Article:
What The Netflix Rate Hike Really Means

Take a deep breath and smell that acrid air, my friends. No, it's not the wildfires burning out west this season, but the stench of fuming Netflix customers as they cancel their subsciptions in droves following the announcement Tuesday of a startling 60% rate hike for the company's popular streaming/DVD combo plan.

Prior to the announcement, $10 a month bought unlimited streaming from the Netflix online library plus unlimited DVDs-by-mail with one disc out a time—that fee reflecting the combination of an existing $8 streaming-only option and a $2 premium to add discs. That's been replaced with a pair of a la carte plans at $8 each, one good for unlimited streaming, the other for the right to hold any one DVD at a time from their disc-by-mail catalog. An existing $2 per month premium to upgrade DVDs to Blu-ray Discs—the much preferred format for home theater enthusiasts—remains in place. So the total price for doing both the streaming and disc services goes from $10 to $16 for DVDs, or from $12 to $18 for Blu-rays. Not surprisingly, the outcry among users was instant and loud; just visit cancel.netflix for a look.

In short, Netflix blamed rising prices on all the nostalgic saps who've either resisted video streaming or continue to heavily use the disc-by-mail method for other reasons (perhaps to fill gaps in the Netflix streaming library of the most current, desirable titles). According to recent news reports, Netflix has faced burgeoning content licensing costs as content creators seek a bigger slice of the growing online entertainment pie. Combine this with the failure of the Netflix public to migrate more rapidly to a streaming-only model, and it means the people who still want discs will have to step up now and pay full freight, both figuratively and (sort of) literally.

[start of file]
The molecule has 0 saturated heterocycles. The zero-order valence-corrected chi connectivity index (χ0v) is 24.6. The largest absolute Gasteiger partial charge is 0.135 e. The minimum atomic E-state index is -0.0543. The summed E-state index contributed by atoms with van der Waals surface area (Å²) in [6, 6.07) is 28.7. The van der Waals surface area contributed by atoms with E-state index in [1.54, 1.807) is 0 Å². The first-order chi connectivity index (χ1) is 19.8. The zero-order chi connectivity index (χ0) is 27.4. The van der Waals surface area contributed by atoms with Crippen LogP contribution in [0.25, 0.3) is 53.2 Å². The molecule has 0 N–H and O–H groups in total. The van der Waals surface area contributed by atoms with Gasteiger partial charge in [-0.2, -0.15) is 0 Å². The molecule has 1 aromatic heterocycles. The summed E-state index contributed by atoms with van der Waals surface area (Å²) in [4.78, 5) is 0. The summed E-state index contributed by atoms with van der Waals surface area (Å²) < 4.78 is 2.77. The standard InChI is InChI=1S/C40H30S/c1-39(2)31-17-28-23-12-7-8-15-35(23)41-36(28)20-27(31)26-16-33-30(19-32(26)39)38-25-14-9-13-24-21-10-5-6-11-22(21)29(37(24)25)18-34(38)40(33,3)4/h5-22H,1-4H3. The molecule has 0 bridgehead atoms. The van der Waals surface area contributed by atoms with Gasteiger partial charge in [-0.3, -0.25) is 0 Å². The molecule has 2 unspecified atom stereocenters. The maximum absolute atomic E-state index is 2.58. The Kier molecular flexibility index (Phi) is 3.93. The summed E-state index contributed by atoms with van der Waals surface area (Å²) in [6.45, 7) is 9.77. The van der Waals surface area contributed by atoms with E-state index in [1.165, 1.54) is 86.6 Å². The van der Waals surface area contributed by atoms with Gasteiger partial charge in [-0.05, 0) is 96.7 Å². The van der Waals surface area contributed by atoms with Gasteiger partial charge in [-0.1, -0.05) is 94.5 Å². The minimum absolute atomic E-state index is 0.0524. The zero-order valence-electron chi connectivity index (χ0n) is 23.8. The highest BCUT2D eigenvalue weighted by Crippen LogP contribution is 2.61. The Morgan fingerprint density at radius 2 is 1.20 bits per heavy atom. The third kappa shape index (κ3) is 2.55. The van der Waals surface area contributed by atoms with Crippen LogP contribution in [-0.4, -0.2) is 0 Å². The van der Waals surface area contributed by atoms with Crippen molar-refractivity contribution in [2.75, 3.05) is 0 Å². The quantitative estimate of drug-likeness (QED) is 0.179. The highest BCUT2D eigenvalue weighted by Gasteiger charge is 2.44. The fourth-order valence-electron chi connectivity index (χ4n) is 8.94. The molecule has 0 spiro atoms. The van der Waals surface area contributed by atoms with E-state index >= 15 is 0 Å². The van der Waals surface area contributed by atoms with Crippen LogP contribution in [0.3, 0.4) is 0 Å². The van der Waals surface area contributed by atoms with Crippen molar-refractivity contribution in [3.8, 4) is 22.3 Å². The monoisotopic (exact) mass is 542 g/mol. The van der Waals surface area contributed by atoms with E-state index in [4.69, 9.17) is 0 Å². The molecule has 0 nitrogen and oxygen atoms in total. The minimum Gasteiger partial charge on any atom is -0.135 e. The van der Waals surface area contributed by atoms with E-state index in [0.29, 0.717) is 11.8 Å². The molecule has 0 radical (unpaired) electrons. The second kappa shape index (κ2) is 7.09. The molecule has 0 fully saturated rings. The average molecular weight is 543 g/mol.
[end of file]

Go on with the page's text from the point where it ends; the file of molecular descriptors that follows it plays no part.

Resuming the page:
But what does all this really mean for those of us who love home theater? The conjecture is that the new pricing will dissuade people from electing the disc-by-mail option and push us even faster toward the streaming-only model that Netflix sees as its future. In my editor's column in the July issue of Home Theater, titled "The Rush to Mediocrity," I cautioned that the rapid adoption of streaming video by the mass market holds dangers for home videophiles, who more fully appreciate the vast improvement in picture and sound quality that Blu-ray offers over even the best HD streaming. With brick & mortar video stores now a scarcity, Netflix becomes a more critical source for Blu-ray rentals. So, if the disc-by-mail option goes away or becomes prohibitively costly before the streaming pipeline has a chance to expand and deliver the full experience of HD discs, people who take image and sound quality seriously could find themselves stuck watching more and more of less and less.

And I do mean less and less. Not only is our digital bandwidth for streaming not expanding at the rate it needs to for the highest quality playback, but it's actually shrinking in one important regard. Consumer broadband providers, notably AT&T, have begun stretching their resources in this brave new world by limiting the amount of data customers can download in a month before significant extra charges kick in. While the 150 gigabyte limit might seem like more than enough for the average household, which is said by AT&T to use about 18 GB a month, by AT&T's own calculation that's only good for about 13 HD movie streams. And that's if you do nothing else all month. Not a whole lot of TV watching, I'm afraid.

Of course, in one sense, the Netflix rate hike is also an admission that, while you can lead a viewer to the streaming water, you can't make him drink. If the Netflix business model has to reflect that more people still want discs than originally anticipated, so be it. My advice: if you're forced by finances to make the choice between a Netflix streaming or disc-rental plan, get yourself a Blu-ray player and stick with the physical media for now, enjoying both better selection and notably higher picture and sound quality.

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